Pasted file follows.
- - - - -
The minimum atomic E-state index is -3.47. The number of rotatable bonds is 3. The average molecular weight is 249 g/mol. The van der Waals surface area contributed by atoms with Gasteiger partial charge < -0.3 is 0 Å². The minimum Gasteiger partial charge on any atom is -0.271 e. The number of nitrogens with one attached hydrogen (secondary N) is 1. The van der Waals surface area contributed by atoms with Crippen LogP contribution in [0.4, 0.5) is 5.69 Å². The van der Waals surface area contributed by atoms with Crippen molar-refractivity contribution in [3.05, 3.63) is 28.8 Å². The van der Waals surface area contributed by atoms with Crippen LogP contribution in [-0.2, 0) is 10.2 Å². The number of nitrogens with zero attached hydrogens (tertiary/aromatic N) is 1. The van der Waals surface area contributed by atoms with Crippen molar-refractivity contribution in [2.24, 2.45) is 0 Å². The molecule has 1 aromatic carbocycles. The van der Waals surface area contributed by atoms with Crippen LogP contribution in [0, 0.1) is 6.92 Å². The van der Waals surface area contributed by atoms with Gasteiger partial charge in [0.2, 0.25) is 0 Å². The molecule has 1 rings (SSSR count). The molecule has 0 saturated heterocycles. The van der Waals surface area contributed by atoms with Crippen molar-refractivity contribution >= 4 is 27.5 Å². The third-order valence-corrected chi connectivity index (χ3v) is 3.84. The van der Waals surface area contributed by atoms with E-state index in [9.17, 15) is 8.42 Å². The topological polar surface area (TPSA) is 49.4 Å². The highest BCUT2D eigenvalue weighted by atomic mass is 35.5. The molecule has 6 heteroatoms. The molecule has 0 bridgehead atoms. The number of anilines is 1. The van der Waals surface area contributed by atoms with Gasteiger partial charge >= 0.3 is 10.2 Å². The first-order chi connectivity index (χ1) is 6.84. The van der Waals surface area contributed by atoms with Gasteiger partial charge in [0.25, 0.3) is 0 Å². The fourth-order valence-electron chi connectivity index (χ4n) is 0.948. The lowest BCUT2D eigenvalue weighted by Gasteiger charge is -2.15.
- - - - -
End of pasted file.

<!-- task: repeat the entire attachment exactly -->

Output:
The minimum atomic E-state index is -3.47. The number of rotatable bonds is 3. The average molecular weight is 249 g/mol. The van der Waals surface area contributed by atoms with Gasteiger partial charge < -0.3 is 0 Å². The minimum Gasteiger partial charge on any atom is -0.271 e. The number of nitrogens with one attached hydrogen (secondary N) is 1. The van der Waals surface area contributed by atoms with Crippen LogP contribution in [0.4, 0.5) is 5.69 Å². The van der Waals surface area contributed by atoms with Crippen molar-refractivity contribution in [3.05, 3.63) is 28.8 Å². The van der Waals surface area contributed by atoms with Crippen LogP contribution in [-0.2, 0) is 10.2 Å². The number of nitrogens with zero attached hydrogens (tertiary/aromatic N) is 1. The van der Waals surface area contributed by atoms with Crippen molar-refractivity contribution in [2.24, 2.45) is 0 Å². The molecule has 1 aromatic carbocycles. The van der Waals surface area contributed by atoms with Crippen LogP contribution in [0, 0.1) is 6.92 Å². The van der Waals surface area contributed by atoms with Gasteiger partial charge in [0.2, 0.25) is 0 Å². The molecule has 1 rings (SSSR count). The molecule has 0 saturated heterocycles. The van der Waals surface area contributed by atoms with Crippen molar-refractivity contribution >= 4 is 27.5 Å². The third-order valence-corrected chi connectivity index (χ3v) is 3.84. The van der Waals surface area contributed by atoms with E-state index in [9.17, 15) is 8.42 Å². The topological polar surface area (TPSA) is 49.4 Å². The highest BCUT2D eigenvalue weighted by atomic mass is 35.5. The molecule has 6 heteroatoms. The molecule has 0 bridgehead atoms. The number of anilines is 1. The van der Waals surface area contributed by atoms with Gasteiger partial charge >= 0.3 is 10.2 Å². The first-order chi connectivity index (χ1) is 6.84. The van der Waals surface area contributed by atoms with Gasteiger partial charge in [0.25, 0.3) is 0 Å². The fourth-order valence-electron chi connectivity index (χ4n) is 0.948. The lowest BCUT2D eigenvalue weighted by Gasteiger charge is -2.15.